Only when I had hung up did I realize what this incident revealed about their website. Any person with a browser could pick out a flight, enter the names of Donald Duck and Oscar Wilde for travellers, click 'next' and then just close their browser window, and to any travel agent's office and travel booking site in the world, these seats would be shown as unavailable, forcing others to pick seats at higher prices or even change their flight dates. IMO, this is a terrible vulnerability, allowing people to DoS the airline itself without anybody noticing.

    S.O.P. for most of these sites. I remember running into this while booking a bus ticket for the return leg of a trip some months ago. The page timed out (I was checking with a friend on the phone about my timing and such) and when I went back to the page, I found that somebody had already taken my seat. I selected another seat, then something else happened with the page, so I had to begin all over again... and found my seat taken again.

    I figured the system was doing some kind of pre-reservation. I proceeded to complete the thing and ... wham, my Credit Card is declined. Oh well ... try again with another one, right? Except I had to do the entire process again. And guess what, I accidentally swapped the origin and destination fields when I finally went through ... so I had to go to the Ticketbus agency to change the damn ticket. Ugh.

    Anyway ... if you don't have a credit card, you should have a "Mastercard" debitcard, shouldn't you? Those work on these sites as well. I expect any respectable website to accept creditcards, as they are the only truly international payment method.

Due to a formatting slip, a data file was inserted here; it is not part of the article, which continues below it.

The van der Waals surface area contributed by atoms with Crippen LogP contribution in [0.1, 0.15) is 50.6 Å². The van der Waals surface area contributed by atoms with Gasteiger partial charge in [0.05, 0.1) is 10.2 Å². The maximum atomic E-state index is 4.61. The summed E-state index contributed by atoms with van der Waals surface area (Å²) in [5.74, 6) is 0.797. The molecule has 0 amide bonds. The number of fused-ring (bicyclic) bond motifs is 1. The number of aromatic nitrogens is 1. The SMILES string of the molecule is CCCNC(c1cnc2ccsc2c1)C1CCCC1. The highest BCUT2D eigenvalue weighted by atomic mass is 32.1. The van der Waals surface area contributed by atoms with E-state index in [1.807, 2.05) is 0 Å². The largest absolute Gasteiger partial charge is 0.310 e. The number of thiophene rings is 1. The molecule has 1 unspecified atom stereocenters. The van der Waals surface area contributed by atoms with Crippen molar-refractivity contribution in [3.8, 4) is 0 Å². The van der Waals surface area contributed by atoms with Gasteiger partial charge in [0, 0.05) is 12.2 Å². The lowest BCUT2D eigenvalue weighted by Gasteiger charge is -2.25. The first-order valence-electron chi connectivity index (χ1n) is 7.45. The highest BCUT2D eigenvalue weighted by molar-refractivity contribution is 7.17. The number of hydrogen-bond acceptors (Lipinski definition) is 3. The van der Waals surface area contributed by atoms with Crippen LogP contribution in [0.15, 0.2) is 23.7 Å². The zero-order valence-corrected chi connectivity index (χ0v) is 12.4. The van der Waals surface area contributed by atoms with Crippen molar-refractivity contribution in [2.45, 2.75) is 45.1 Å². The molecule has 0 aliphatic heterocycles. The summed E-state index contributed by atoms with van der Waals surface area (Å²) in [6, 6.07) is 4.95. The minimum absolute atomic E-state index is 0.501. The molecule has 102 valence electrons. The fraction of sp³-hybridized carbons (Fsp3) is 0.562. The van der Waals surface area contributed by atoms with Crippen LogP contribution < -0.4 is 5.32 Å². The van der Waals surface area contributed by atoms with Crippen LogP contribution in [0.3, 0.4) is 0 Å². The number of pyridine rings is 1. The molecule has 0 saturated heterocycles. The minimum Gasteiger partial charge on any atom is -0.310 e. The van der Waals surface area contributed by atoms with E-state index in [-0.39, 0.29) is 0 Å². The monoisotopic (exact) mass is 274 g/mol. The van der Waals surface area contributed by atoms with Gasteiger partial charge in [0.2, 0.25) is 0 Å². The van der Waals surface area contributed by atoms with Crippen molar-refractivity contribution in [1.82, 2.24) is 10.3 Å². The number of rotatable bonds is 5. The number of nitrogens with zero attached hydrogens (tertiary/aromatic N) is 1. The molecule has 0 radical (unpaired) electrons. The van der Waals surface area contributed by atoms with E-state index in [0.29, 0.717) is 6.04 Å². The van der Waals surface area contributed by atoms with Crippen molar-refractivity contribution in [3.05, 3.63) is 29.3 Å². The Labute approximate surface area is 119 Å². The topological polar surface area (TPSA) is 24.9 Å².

• @bstorer said:

    It's not uncommon for sites to reserve your tickets the moment they show them to you, so as to avoid getting you all the way to the end of purchasing them and then informing you that all the tickets are already gone.
     

    Even "worse", a popular airline booking system requires you to reserve some number of seats before checking availability, and before booking. And if you want to book a multi-segment flight (that provides you with a discount over the single flights), you will have to reserve the exact combination of segments you want to book. Which can lead to a problem if you want to check several alternative "second segment" alternatives for the only available"first segment", because your reservations will eventually block each other's seats. Or if you release each "alternative" reservation before trying the next one, it can happen that at the point where you want to reserve the right combination for booking, someone else has taken your seat.

     

    But in practice, this does not seem to be a big problem, it is just "WTF"y when you hear it first.

     

     



  • Once I was able to "reserve" blocks of concert tickets this way until I managed to bypass all the seats I didn't want and get the exact center aisle seats I wanted. I'm fat, I needed the room!